Engadget have a picture that may or may not be a mock up.It looks pretty much like the FCC application pictures from last year so maybe it is sort of real but frankly I hope not as it's pot ugly and I can't for the life of me see why anyone would make an ugly consumer device these days.
Anyway apart from that I'm very happy to see a resurgence in interest in the area as I am a huge fan of the e-book concept and I am in the market for one.
To date nothing has beaten the Windows Mobile 5 Dell Axim X51V - it's small enough to carry anywhere I would bring a book and with a 2GB SD card I could carry every book I ever owned if only I could get the damn things. I have a library of about 200 of my favourites that I was able to carry everywhere. It had a great 200dpi full colour VGA screen and the user interface with reader applications like MobiPocket or MicroBook was excellent. The three drawbacks it had were; the lack of available titles, poor battery life (I used to carry two) and a general dependency on a host PC. Dell have stopped making them but I could still buy one off e-Bay if I wasn't so reluctant to buy second hand gadgets.
The new Sony Reader has been looking like a potential buy because I would be able to migrate my library to it (well most of it, I have un-DRM'ed most of the stuff after getting burned repeatedly in the past by DRM expiries and systemic revocations). I held and used the V1 version briefly and it really was quite cool. It's a very nice gadget. It's not very cheap but at Euro 200-230 I think the price is OK so it is definitely top of my list at the moment. It sports an SD-Card slot, can read un-DRM'd material, looks great, loadsa battery life etc etc. It definitely still needs the host PC though and the Sony Book Store is pathetic.
So the Kindle really has my attention but judging by the content of the Newseek article I'm not so sure. Thetech media\blog preview blather has all been very uncritical despite what I see as some glaring issues with the proposed architecture and some very worrying hints from Mr Bezos.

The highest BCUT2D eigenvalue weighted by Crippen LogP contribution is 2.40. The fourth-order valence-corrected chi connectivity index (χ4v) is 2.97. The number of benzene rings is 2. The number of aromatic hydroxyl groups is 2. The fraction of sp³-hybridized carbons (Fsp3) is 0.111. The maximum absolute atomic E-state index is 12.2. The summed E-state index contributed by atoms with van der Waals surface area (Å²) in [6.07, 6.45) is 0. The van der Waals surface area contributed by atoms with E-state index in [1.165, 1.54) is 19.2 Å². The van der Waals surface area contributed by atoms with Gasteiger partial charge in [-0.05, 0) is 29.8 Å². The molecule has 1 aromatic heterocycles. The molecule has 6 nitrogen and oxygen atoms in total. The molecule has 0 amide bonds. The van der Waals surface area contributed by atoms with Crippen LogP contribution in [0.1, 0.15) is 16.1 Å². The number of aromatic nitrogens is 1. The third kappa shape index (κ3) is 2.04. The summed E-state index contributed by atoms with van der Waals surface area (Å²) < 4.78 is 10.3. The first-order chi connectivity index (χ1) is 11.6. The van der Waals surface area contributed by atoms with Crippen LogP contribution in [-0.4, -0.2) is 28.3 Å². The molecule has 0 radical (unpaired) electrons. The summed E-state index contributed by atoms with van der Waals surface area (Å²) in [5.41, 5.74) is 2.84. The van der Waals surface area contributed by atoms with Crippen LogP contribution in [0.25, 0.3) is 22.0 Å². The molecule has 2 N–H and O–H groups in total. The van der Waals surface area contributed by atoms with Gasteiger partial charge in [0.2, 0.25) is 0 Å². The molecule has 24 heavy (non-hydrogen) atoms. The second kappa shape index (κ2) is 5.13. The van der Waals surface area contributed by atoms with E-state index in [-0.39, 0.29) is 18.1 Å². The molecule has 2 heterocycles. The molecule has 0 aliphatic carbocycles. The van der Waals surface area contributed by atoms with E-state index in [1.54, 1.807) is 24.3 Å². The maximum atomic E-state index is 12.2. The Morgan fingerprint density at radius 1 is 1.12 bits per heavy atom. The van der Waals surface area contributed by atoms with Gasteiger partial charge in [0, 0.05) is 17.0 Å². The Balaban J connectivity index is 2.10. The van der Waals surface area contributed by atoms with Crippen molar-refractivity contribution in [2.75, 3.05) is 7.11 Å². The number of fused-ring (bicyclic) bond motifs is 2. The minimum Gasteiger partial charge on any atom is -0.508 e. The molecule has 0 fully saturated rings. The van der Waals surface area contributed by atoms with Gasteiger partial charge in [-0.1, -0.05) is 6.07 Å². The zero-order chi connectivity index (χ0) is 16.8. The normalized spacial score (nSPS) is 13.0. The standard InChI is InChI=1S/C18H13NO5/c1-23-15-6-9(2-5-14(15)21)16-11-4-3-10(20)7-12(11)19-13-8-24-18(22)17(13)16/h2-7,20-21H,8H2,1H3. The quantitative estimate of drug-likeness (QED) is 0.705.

- It will use a proprietary sounding data connectivity network called WhisperNet that is actually a cellular data connection using EV-DO. EV-DO is a 3G data net only available in the US (more or less). What the Fuck is that about? At least the iPhone made some play at targetting global audiences. And who needs EV-DO (100kbps data rates) for E-Books (the biggest of mine is still <<10mb)>
- "Classic" books (as in stuff that you can get for free of Project Gutenburg and read on my Dell or a Sony Reader for free) will cost $1.99 each, one off blog articles (cough the content of which is also free!) will chew up 99cent or you can Subscribe! for $1.99 a month (Per Blog !!) or you can cough up $9.99 for new best sellers (that might be OK depending on the DRM).
- It will be DRM'ed up the ying yang and Mr Bezos is also not averse to using some of the most crap-tastic features of DRM:
Libraries, though, have developed lending procedures for previous versions of e-books—like the tape in "Mission: Impossible," they evaporate after the loan period—and Bezos says that he's open to the idea of eventually doing that with the Kindle.
- "it is instant-on and requires no batteries". Translates into no user replaceable battery which would be OK if the radio doesn't tend to flatten the battery in an hour or two of browsing and shopping for books. We'll see.
- My biggest problem with the whole thing though is the pure 1980's "Multi-media is the future" tone of the Newsweek article. It's full of crap like this:
"Another possible change: with connected books, the tether between the author and the book is still active after purchase. Errata can be corrected instantly. Updates, no problem—in fact, instead of buying a book in one discrete transaction, you could subscribe to a book.."